Stuart Brody of the University of the West of Scotland, working with other colleagues in Belgium, has done a study on the relationship between a woman's gait and the history of her vaginal orgasms.
The researchers now claim they can tell the history of woman's vaginal orgasm from only observing the way she walks.
According to NewsCommando.com, the study was published in The Journal of Sexual Medicine of the International Society of Sexual Medicine and the Society for Study of Women's Sexual Health. 16 female subjects, all Belgian university students, were used in the study.
The subjects were videotaped from a distance while walking, and were asked to complete a questionnaire. The researchers then had the videotapes of the women's gait assessed by two professors of sexology and two research assistants with training in "functional-sexological approach to sexology." The sexologists chosen to assess the video tapes had no prior knowledge of the orgasmic history of the women whose gait video tapes they were assessing.
The results showed a trained sexologist could tell the history of vaginal organism of the subjects from their gaits, 80 percent of the time. The study also showed the sum of stride length and vertebral rotation of a woman in motion was higher for "vaginally orgasmic women."
According to Science Daily, the researchers concluded there were several possible explanations of the result, one being that a woman's anatomical features may predispose her to experience vaginal organism. Stuart Brody explained:
"Blocked pelvic muscles, which might be associated with psychosexual impairments, could impair vaginal orgasmic response and gait."
Stuart Brody also explained that the result could:
"...reflect the free, unblocked energetic flow from the legs through the pelvis to the spine...Besides, vaginally orgasmic women may feel more confident about their sexuality, which might be reflected in their gait...Such confidence might also be related to the relationship(s) that a woman has had, given the finding that specifically penile-vaginal orgasm is associated with indices of better relationship quality."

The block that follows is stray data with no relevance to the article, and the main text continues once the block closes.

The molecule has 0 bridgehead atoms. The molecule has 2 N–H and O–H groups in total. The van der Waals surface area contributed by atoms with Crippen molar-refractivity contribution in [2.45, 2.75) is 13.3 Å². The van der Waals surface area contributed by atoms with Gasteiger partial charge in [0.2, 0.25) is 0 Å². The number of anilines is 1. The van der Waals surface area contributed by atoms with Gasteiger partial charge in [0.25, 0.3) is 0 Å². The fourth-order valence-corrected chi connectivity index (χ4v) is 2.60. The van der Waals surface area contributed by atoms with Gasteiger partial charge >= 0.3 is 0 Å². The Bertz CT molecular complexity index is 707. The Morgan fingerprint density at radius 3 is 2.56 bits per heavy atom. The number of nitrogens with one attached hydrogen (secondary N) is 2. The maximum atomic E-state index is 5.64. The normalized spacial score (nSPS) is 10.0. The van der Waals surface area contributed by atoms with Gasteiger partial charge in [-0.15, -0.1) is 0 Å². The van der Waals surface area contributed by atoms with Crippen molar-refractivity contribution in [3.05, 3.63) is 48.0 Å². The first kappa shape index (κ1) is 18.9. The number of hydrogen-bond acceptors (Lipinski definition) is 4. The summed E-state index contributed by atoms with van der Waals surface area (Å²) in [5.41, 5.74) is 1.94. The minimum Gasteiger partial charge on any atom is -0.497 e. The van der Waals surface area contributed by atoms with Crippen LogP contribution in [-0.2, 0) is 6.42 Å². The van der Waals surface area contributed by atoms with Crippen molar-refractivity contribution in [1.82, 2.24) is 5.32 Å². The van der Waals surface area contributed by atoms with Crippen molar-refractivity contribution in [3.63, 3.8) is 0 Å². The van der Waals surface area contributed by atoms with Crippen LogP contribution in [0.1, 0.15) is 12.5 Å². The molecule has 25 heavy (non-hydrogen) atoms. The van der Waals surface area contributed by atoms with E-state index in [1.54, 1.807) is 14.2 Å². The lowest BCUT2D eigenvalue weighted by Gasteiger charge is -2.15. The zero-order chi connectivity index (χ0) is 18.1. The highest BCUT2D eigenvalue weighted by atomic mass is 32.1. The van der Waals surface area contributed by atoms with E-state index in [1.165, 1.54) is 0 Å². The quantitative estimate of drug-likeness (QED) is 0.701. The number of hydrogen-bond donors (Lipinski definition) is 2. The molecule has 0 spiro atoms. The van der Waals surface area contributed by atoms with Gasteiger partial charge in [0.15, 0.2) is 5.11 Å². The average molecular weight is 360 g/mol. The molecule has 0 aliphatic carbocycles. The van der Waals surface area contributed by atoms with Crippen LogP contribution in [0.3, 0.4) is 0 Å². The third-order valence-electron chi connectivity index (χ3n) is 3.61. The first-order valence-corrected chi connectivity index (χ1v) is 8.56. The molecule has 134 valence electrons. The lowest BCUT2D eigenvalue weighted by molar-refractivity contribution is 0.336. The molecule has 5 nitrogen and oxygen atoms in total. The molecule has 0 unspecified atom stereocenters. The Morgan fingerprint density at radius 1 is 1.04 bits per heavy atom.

Science Daily quotes Irwin Goldstein, Editor-in-Chief of The Journal of Sexual Medicine, commenting on the significance of findings of the study:
"Women with orgasmic dysfunction should be treated in a multidisciplinary manner...Although small, this study highlights the potential for multiple therapies such as expressive arts therapy incorporating movement and physical therapy focusing on the pelvic floor."
The researchers said the study results provided evidence in support of the belief there is a link between muscle blocks and sexual function in women. They said the study result may support the inclusion of "training in movement, studbreathing and muscle patterns into the treatment of sexual dysfunction."
The research study, according to Physorg.com, also found a link between vaginal orgasm and mental health.
Laura Bermann, writing in Chicago Sun-Times, raises an interesting question on the relationship between a woman's gait and sexual function with the question: Which came first, a woman’s sensual, free walk, or her habit of reaching vaginal orgasm?
She states her opinion on the question:
"I think the former. A woman who walks with confidence, ease and a bit of sex appeal is likely more in tune with her sexual needs and her body, meaning that reaching vaginal orgasm is easier for her than for someone who might be more self-conscious and inhibited as she walks down the street. A woman who isn’t comfortable in her own skin outside the bedroom isn’t likely to be comfortable in the bedroom. She will likely be more inhibited and disassociated from her physical sensations during sex, all of which will complicate the process of attaining vaginal orgasm (which is notoriously harder to reach than clitoral orgasm for most women). "